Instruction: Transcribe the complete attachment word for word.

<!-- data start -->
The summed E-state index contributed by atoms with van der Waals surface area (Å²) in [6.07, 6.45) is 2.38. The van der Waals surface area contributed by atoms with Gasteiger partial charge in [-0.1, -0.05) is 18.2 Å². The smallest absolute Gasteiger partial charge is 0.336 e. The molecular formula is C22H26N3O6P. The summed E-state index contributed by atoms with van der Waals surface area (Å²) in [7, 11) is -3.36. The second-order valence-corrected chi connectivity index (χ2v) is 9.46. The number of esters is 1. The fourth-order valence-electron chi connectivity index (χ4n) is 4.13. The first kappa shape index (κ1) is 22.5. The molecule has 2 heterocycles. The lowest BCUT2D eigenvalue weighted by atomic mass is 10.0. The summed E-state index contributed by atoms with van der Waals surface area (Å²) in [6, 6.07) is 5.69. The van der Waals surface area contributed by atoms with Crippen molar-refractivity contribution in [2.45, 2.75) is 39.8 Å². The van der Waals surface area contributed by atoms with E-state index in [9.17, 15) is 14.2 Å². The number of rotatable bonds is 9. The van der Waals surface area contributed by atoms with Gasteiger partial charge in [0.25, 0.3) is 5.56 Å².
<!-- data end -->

The summed E-state index contributed by atoms with van der Waals surface area (Å²) in [6.07, 6.45) is 2.38. The van der Waals surface area contributed by atoms with Gasteiger partial charge in [-0.1, -0.05) is 18.2 Å². The smallest absolute Gasteiger partial charge is 0.336 e. The molecular formula is C22H26N3O6P. The summed E-state index contributed by atoms with van der Waals surface area (Å²) in [7, 11) is -3.36. The second-order valence-corrected chi connectivity index (χ2v) is 9.46. The number of esters is 1. The fourth-order valence-electron chi connectivity index (χ4n) is 4.13. The first kappa shape index (κ1) is 22.5. The molecule has 2 heterocycles. The lowest BCUT2D eigenvalue weighted by atomic mass is 10.0. The summed E-state index contributed by atoms with van der Waals surface area (Å²) in [6, 6.07) is 5.69. The van der Waals surface area contributed by atoms with Crippen molar-refractivity contribution in [2.45, 2.75) is 39.8 Å². The van der Waals surface area contributed by atoms with E-state index in [9.17, 15) is 14.2 Å². The number of rotatable bonds is 9. The van der Waals surface area contributed by atoms with Gasteiger partial charge in [0.25, 0.3) is 5.56 Å².